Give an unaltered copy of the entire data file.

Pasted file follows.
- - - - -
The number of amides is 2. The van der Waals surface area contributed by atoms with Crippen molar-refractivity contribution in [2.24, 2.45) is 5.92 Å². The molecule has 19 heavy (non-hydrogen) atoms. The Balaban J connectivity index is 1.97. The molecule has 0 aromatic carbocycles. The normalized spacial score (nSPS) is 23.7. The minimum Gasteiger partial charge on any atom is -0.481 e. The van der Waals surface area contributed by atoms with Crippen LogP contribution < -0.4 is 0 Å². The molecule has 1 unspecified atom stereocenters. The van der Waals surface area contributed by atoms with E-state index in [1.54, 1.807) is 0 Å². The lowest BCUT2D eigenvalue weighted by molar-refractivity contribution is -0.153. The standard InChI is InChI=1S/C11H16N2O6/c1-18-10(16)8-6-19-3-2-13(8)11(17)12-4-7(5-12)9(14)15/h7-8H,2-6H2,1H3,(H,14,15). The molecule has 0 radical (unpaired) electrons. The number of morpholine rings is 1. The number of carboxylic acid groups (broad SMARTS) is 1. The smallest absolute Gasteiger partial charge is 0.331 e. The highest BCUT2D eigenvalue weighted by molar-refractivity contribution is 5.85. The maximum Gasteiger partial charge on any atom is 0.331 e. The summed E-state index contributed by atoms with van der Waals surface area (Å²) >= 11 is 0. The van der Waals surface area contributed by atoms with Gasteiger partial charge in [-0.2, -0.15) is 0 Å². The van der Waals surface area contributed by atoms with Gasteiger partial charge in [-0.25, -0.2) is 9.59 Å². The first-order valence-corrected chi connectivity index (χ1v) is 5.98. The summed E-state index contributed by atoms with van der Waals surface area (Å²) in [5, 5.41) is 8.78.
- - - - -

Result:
The number of amides is 2. The van der Waals surface area contributed by atoms with Crippen molar-refractivity contribution in [2.24, 2.45) is 5.92 Å². The molecule has 19 heavy (non-hydrogen) atoms. The Balaban J connectivity index is 1.97. The molecule has 0 aromatic carbocycles. The normalized spacial score (nSPS) is 23.7. The minimum Gasteiger partial charge on any atom is -0.481 e. The van der Waals surface area contributed by atoms with Crippen LogP contribution < -0.4 is 0 Å². The molecule has 1 unspecified atom stereocenters. The van der Waals surface area contributed by atoms with E-state index in [1.54, 1.807) is 0 Å². The lowest BCUT2D eigenvalue weighted by molar-refractivity contribution is -0.153. The standard InChI is InChI=1S/C11H16N2O6/c1-18-10(16)8-6-19-3-2-13(8)11(17)12-4-7(5-12)9(14)15/h7-8H,2-6H2,1H3,(H,14,15). The molecule has 0 radical (unpaired) electrons. The number of morpholine rings is 1. The number of carboxylic acid groups (broad SMARTS) is 1. The smallest absolute Gasteiger partial charge is 0.331 e. The highest BCUT2D eigenvalue weighted by molar-refractivity contribution is 5.85. The maximum Gasteiger partial charge on any atom is 0.331 e. The summed E-state index contributed by atoms with van der Waals surface area (Å²) >= 11 is 0. The van der Waals surface area contributed by atoms with Gasteiger partial charge in [-0.2, -0.15) is 0 Å². The van der Waals surface area contributed by atoms with Gasteiger partial charge in [-0.25, -0.2) is 9.59 Å². The first-order valence-corrected chi connectivity index (χ1v) is 5.98. The summed E-state index contributed by atoms with van der Waals surface area (Å²) in [5, 5.41) is 8.78.